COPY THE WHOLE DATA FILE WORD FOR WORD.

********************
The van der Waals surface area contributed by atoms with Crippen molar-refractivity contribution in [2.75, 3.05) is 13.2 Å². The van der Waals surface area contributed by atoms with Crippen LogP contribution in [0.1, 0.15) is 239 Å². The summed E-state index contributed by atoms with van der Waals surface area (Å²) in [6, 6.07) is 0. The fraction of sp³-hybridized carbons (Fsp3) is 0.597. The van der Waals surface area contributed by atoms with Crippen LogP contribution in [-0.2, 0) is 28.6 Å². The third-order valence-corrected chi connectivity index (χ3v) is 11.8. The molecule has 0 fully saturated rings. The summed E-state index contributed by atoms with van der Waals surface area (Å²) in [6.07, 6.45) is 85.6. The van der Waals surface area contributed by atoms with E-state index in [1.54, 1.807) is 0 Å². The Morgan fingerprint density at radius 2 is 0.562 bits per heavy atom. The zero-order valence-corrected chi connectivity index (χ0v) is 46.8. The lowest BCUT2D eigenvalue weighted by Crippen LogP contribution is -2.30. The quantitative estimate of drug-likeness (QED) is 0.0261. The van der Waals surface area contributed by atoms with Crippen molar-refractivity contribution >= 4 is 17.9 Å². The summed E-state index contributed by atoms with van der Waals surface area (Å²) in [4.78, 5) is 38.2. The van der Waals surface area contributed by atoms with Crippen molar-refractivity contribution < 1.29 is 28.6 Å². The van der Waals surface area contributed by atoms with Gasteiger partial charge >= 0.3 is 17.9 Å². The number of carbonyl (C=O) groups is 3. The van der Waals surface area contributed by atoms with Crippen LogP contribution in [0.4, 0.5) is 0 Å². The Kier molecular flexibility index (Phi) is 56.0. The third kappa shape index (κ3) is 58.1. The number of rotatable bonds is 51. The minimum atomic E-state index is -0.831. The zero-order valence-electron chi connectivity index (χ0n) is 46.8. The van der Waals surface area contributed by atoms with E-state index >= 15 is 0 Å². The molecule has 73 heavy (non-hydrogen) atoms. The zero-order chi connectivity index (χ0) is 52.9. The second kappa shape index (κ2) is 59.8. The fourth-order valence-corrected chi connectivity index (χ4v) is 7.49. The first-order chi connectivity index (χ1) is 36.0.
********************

The van der Waals surface area contributed by atoms with Crippen molar-refractivity contribution in [2.75, 3.05) is 13.2 Å². The van der Waals surface area contributed by atoms with Crippen LogP contribution in [0.1, 0.15) is 239 Å². The summed E-state index contributed by atoms with van der Waals surface area (Å²) in [6, 6.07) is 0. The fraction of sp³-hybridized carbons (Fsp3) is 0.597. The van der Waals surface area contributed by atoms with Crippen LogP contribution in [-0.2, 0) is 28.6 Å². The third-order valence-corrected chi connectivity index (χ3v) is 11.8. The molecule has 0 fully saturated rings. The summed E-state index contributed by atoms with van der Waals surface area (Å²) in [6.07, 6.45) is 85.6. The van der Waals surface area contributed by atoms with E-state index in [1.54, 1.807) is 0 Å². The Morgan fingerprint density at radius 2 is 0.562 bits per heavy atom. The zero-order valence-corrected chi connectivity index (χ0v) is 46.8. The lowest BCUT2D eigenvalue weighted by Crippen LogP contribution is -2.30. The quantitative estimate of drug-likeness (QED) is 0.0261. The van der Waals surface area contributed by atoms with Crippen molar-refractivity contribution >= 4 is 17.9 Å². The summed E-state index contributed by atoms with van der Waals surface area (Å²) in [4.78, 5) is 38.2. The van der Waals surface area contributed by atoms with Crippen molar-refractivity contribution < 1.29 is 28.6 Å². The van der Waals surface area contributed by atoms with Gasteiger partial charge >= 0.3 is 17.9 Å². The number of carbonyl (C=O) groups is 3. The van der Waals surface area contributed by atoms with Crippen LogP contribution in [0.4, 0.5) is 0 Å². The Kier molecular flexibility index (Phi) is 56.0. The third kappa shape index (κ3) is 58.1. The number of rotatable bonds is 51. The minimum atomic E-state index is -0.831. The zero-order valence-electron chi connectivity index (χ0n) is 46.8. The van der Waals surface area contributed by atoms with E-state index >= 15 is 0 Å². The molecule has 73 heavy (non-hydrogen) atoms. The zero-order chi connectivity index (χ0) is 52.9. The second kappa shape index (κ2) is 59.8. The fourth-order valence-corrected chi connectivity index (χ4v) is 7.49. The first-order chi connectivity index (χ1) is 36.0.